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Karoo: Kanna Biodiversity Route


Kanna-Biodiversity-RouteWhere silence tells a story

Going off the beaten track in the Little Karoo brings unexpected rewards. Marion Whitehead discovered some new gems and indulged in some old favourites.

The spoor in the dry, sandy riverbed was not very clear and could easily have been missed by the casual hiker – or the nature lover transfixed by the red blossoms of some the largest, fat-stemmed botterbome outside Namibia.

Walking the Land & Sandhalf-day trail through traditional Khoi lands outside the old mission station of Zoar near Ladismithin the Little Karoo, we’d feasted our eyes on a range of unusual plants, including a giant spekboom called Oubaas, which was taller than two men, and tiny, bright succulents wearing a red ‘sunscreen’ pigment.
The rich biodiversity was a surprise in this arid area where they don’t expect more than 200mm of rain a year. Thanks to three plant biomesmeeting here – succulent Karoo, mountain fynbos and sub-tropical thicket – there’senough variety of species to make it a biodiversity hotspot.

Amid all this, the Big Five never entered my mind. But here was my specialist Karoo guide, Alistair Reizenberg, excitedly pointing to a spoor that looked very much like that of a big cat. ‘Leopard,’ he announced.

Kanna-Bio-Chiefs-under-SpekboomHennie Konstabel, the Khoi chief accompanying us, nodded in confirmation. The spoor was old news to him. ‘He reads the veld like a newspaper,’ explained Alistair. ‘He sees what the baboons were doing, the caracal and the jackals trying to get through the fence.’

We were deep in the narrow GrootfonteinKloof, which is second in importance only to Seweweekspoort in the Swartberg range opposite as a natural ‘high church’ or site of spiritual significance to the Khoi. No media had ever been allowed in there previously. There’s a quality of stillness about the kloof that made me want to whisper, as if I were in a holy place. It’s only recently been opened to the public, with the consent of the local chiefs, and can only be walked with a guide. ‘This is where silence tells a story,’ commented Alistair softly.

Kanna-Bio-Zoar-CottagePeople-centric route
I’d stayed overnight at KlaarGesukkel, James and Sheila Jacobs’s home-stay B&B in the village of Zoar, so we could get an early start before the summer heat forced everyone indoors. The half-day hike is one of the highlights of the new Kanna Biodiversity Route, set up by Open Africa to market some little-known gems and old favourites in the Little Karoo’s Gouritz River corridor. Apart from the rich biodiversity, they include art galleries, craftspeople,unusual gardens, farm stalls, factory shops, wine estates, 4x4 routes, mountain passes and nature reserves.

‘The route is not a road, it’s the people, with their rich multicultural heritage,’ Alistair told me while on a tour of the mission villages of Zoar and Amalienstein. These are the oldest settlements in Kannaland, the original name for the Little Karoo, a reference to the kannabos (Sceletiumtortuosum), which was used by the Khoi to keep hunger at bay on long walks in the veld and has been nicknamed ‘nature’s Prozac’ for it’s mild euphoric effects. You’ll be lucky to see any of it now – it’s been trampled to death and eaten up by the farmers’ ostriches and goats.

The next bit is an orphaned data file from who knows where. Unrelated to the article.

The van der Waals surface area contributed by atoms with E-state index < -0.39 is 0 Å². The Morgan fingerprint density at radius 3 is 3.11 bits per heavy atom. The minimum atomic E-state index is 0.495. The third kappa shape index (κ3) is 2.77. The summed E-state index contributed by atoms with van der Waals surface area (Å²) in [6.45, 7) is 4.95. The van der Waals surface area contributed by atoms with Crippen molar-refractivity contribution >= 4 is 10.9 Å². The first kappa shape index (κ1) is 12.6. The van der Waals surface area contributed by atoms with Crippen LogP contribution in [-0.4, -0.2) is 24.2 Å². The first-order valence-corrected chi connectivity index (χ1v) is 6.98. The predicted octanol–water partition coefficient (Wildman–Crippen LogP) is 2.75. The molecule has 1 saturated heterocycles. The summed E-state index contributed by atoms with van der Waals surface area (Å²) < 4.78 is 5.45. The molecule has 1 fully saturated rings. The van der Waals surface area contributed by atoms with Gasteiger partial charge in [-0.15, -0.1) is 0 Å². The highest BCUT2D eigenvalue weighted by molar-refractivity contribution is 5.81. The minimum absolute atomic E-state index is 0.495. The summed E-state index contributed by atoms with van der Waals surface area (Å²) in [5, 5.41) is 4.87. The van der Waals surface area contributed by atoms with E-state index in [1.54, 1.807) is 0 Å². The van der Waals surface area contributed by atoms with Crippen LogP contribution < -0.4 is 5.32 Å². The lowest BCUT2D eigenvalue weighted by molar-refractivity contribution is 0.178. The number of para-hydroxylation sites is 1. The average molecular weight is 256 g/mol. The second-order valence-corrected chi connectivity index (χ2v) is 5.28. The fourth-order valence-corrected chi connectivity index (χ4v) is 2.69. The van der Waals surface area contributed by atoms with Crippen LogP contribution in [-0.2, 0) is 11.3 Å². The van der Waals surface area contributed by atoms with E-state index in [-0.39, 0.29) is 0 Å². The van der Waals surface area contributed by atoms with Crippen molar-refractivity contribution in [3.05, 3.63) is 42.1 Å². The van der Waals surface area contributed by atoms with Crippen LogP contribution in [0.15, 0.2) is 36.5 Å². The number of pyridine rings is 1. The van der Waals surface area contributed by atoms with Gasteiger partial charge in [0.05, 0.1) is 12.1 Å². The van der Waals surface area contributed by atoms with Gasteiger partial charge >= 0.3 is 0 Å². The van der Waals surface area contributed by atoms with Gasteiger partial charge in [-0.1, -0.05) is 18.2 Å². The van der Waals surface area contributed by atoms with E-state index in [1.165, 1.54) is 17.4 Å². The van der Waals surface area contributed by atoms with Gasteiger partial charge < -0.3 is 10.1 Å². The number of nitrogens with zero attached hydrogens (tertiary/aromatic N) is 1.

Klein Kannaland near Amalienstein is the home of Erna Torr’sangora rabbit show farm. She hasn’t the heart to slaughter her bunnies when they’re too old to produce wool, so it’s more like a retirement home where the angoras are cuddled into their dotage. Visitors can stroke them and watch her spinning wool, from which Erna makes the softest knitwear imaginable. Kruisrivier Guest Farm is a cool oasis in the Karoo. Farmer’s wife Mandie Strydom has an eye for the unusual and a talent for recycling. The décor in their self-catering cottages is quirky, with old horse-feed cribs turned into kiddiebunk beds in one cottage and a smart wagon parked in the living room of another.Oupa’s pipe smoking apparatus graces a wall, alongside a framed flour bag in the old millhouse beside a strongly flowing water furrow. Further on, I stopped at a farmhouse and found the front door wide open. There was no-one at home; they’dcasually gone to town and forgot to close the front door, never mind lock it. This is when you know you’re deep in the countryside, where hospitable people expect nothing but honesty.

The Karoo’s‘rainforest’
Kanna-Bio-Artist-Judy-Bumstead‘The spekboom is our equivalent of the rainforest,’ explained Judy Bumstead as she showed me some of the succulent wonders in the HennieCloeteVeldtuin on a hilltop overlooking Calitzdorp. A tour of this garden with a wide view of the surrounding mountains offers an easily accessible insight into the peculiar biodiversity of the region for those who don’t have the time and energy to hike the Land & Sand Route, or explore the Gamkaberg Nature Reserve to the south of the town.

‘Our plants and history make this a particularly important part of South Africa,’ she said in between pointing out her favourite succulents. ‘The 600-odd folk which modern people are descended from all came down this Gouritz valley from the famous archaeological site at Blombos. The local people here are a close link with the first cognitive thinkers.’